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Fighting for Justice: Human Trafficking in India
By Sydney Palese
“Nomoshkar,” says Brenna Neimanis, a junior in the JMU social work program, as she presses her palms together, fingers directed toward the sky, as she displays the traditional Bengali greeting. She used this same greeting on her trip to India in the summer of 2013, where she encountered shopkeepers, young girls in churches, and women on the border of India and Bangladesh being trafficked or escaping from a life that was out of their control.
The JMU social work program exposes students to social justice issues and gives them the tools to provide social support, guidance and assistance. Most social work students apply these skills domestically through internships or practicums. For Neimanis, her passion for combatting human trafficking led her on a seven-week service trip to Kolkata, India, to see the issue firsthand and to help empower women affected by it. “I know I’m one person and can’t necessarily do too much, but I didn’t just want to sit by,” Neimanis said.
Trek7, a program through Reach Global, organized her trip. The program provided Neimanis’ group of five college-aged students with the tools they needed to embark on the mission, including emotional support, team building and conflict resolution.
Her daily activities in India varied from working in ministries for women who were freed from the trade, to experiencing the largest red light district in India – Sonagachi – located in Kolkata, where 11,000 women and girls are prostituted every night. Her group begged to see the district firsthand in order to gain a better understanding of the crisis. Of everything she witnessed, the visit to Sonagachi affected her the most. Reflecting on the trip, Neimanis said, “You walk down the street and there is no gap of women lining it. I really wanted to see human trafficking first hand, but actually being there affects you a lot more than you think.”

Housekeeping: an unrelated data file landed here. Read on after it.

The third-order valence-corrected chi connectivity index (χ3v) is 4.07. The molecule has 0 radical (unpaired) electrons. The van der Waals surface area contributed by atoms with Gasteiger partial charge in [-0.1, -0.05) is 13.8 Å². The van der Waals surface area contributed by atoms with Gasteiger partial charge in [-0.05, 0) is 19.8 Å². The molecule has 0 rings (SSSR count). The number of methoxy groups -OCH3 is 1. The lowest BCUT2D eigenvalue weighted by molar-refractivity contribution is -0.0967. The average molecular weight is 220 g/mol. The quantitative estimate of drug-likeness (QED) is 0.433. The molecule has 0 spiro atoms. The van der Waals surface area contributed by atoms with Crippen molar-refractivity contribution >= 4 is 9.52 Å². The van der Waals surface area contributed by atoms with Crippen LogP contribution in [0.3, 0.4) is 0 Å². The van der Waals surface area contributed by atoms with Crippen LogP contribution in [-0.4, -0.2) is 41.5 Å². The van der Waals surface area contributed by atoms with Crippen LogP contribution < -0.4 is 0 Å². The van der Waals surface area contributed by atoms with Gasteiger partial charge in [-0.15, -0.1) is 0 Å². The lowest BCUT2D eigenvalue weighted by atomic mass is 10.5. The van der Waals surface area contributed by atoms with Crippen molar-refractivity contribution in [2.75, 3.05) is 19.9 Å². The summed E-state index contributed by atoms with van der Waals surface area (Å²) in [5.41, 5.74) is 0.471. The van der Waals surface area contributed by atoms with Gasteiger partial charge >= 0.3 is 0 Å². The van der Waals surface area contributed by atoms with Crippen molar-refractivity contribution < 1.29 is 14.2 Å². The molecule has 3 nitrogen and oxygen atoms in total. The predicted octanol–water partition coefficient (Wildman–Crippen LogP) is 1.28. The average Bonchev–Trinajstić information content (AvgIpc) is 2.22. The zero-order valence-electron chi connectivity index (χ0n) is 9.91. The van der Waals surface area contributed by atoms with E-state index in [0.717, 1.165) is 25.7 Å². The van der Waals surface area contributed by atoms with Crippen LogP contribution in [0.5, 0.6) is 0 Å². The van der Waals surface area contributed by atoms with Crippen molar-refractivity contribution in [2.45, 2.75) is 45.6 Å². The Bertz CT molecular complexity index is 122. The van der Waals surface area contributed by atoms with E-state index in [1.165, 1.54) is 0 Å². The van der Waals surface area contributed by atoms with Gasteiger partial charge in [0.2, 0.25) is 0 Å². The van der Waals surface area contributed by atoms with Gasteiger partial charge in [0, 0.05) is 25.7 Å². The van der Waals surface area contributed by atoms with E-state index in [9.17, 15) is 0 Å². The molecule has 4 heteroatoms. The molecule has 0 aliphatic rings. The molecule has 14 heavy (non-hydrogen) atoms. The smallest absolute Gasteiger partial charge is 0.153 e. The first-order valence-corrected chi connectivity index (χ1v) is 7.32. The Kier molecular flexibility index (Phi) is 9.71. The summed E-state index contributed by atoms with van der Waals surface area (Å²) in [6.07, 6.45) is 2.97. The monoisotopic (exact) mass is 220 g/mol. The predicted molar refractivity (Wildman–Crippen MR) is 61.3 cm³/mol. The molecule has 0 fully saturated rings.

Neimanis said the social work faculty helped prepare her for this experience by always encouraging students to remain strong when facing stressful and emotionally trying situations in order to help the people involved.
During many evenings, her group tutored young women who were at risk of being kidnapped and forced into the sex trade. While the girls were at first apprehensive about becoming close to the group, they formed a strong bond over the the seven weeks. Neimanis said she grew particularly close to two sisters, Puja, 17, and Radha, 19, whose father was dead and whose mother was living in another village with two of their siblings. Neimanis said the girls were embarrassed that they lived “on streets lined back-to-back with houses made of cardboard and makeshift tarps.” By the end of the seven weeks the girls were excited to take Neimanis’ group to their houses and give us a tour of their neighborhoods. This immense poverty was one of the aspects of the trip that surprised her the most. While Neimanis said she visited third world countries in the past on other service trips, “it wasn’t even a tenth of the poverty you see in Kolkata.”
During the day, Neimanis and her group worked with agencies that employed women who escaped from brothels. These agencies helped women make and sell blankets and apparel out of recycled saris. It was in these shops that her group was able to interact with the women on a more personal level. ”You go in, take off your shoes, everyone does the nomoshkar greeting, and you’re invited to sit on the floor,” Neimanis said. “The shopkeepers offered us chai tea; we listened to music, talked and hung out.”
In the future, Neimanis hopes to work in an international setting with an organization that promotes prevention of human trafficking and offers aide to women exiting from the sex trade.
Social Work Department Head Lisa McGuire said, “Issues of cultural diversity and globalization are increasingly impacting all social workers and the clients they serve. Brenna’s work is on the cutting edge of practice and is clearly consistent with the mission of the social work profession in addressing social injustice, both locally and in the world.”
McGuire added that the social work department sponsors two international class-based trips to El Salvador and Dominica. Students like Neimanis sometimes choose independent service trips to locations like Israel, Kenya and Peru.
Neimanis plans to visit India in the future to follow up on her work and reunite with the friends she met along the way. She will continue her work with human trafficking in Laos and Bangkok during the summer of 2014. “I feel like I don’t have an excuse anymore to not do anything about it.”
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